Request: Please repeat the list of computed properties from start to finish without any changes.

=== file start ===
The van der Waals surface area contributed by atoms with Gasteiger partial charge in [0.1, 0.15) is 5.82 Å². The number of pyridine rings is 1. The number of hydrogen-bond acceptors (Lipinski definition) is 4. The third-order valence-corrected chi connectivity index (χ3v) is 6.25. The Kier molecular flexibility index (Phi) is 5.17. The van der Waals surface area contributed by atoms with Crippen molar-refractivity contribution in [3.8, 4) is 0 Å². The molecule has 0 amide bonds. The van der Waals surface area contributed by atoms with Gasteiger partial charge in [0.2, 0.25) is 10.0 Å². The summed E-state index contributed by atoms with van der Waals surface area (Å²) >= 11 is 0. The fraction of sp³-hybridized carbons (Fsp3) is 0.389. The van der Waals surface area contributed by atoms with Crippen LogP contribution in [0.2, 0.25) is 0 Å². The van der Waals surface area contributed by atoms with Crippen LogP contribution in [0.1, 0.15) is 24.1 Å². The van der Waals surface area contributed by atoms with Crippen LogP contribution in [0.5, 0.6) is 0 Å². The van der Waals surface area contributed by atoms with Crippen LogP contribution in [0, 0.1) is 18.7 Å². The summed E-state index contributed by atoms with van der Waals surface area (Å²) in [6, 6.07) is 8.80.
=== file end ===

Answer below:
The van der Waals surface area contributed by atoms with Gasteiger partial charge in [0.1, 0.15) is 5.82 Å². The number of pyridine rings is 1. The number of hydrogen-bond acceptors (Lipinski definition) is 4. The third-order valence-corrected chi connectivity index (χ3v) is 6.25. The Kier molecular flexibility index (Phi) is 5.17. The van der Waals surface area contributed by atoms with Crippen molar-refractivity contribution in [3.8, 4) is 0 Å². The molecule has 0 amide bonds. The van der Waals surface area contributed by atoms with Gasteiger partial charge in [0.2, 0.25) is 10.0 Å². The summed E-state index contributed by atoms with van der Waals surface area (Å²) >= 11 is 0. The fraction of sp³-hybridized carbons (Fsp3) is 0.389. The van der Waals surface area contributed by atoms with Crippen LogP contribution in [0.2, 0.25) is 0 Å². The van der Waals surface area contributed by atoms with Crippen LogP contribution in [0.1, 0.15) is 24.1 Å². The van der Waals surface area contributed by atoms with Crippen LogP contribution in [0.5, 0.6) is 0 Å². The van der Waals surface area contributed by atoms with Crippen LogP contribution in [0, 0.1) is 18.7 Å². The summed E-state index contributed by atoms with van der Waals surface area (Å²) in [6, 6.07) is 8.80.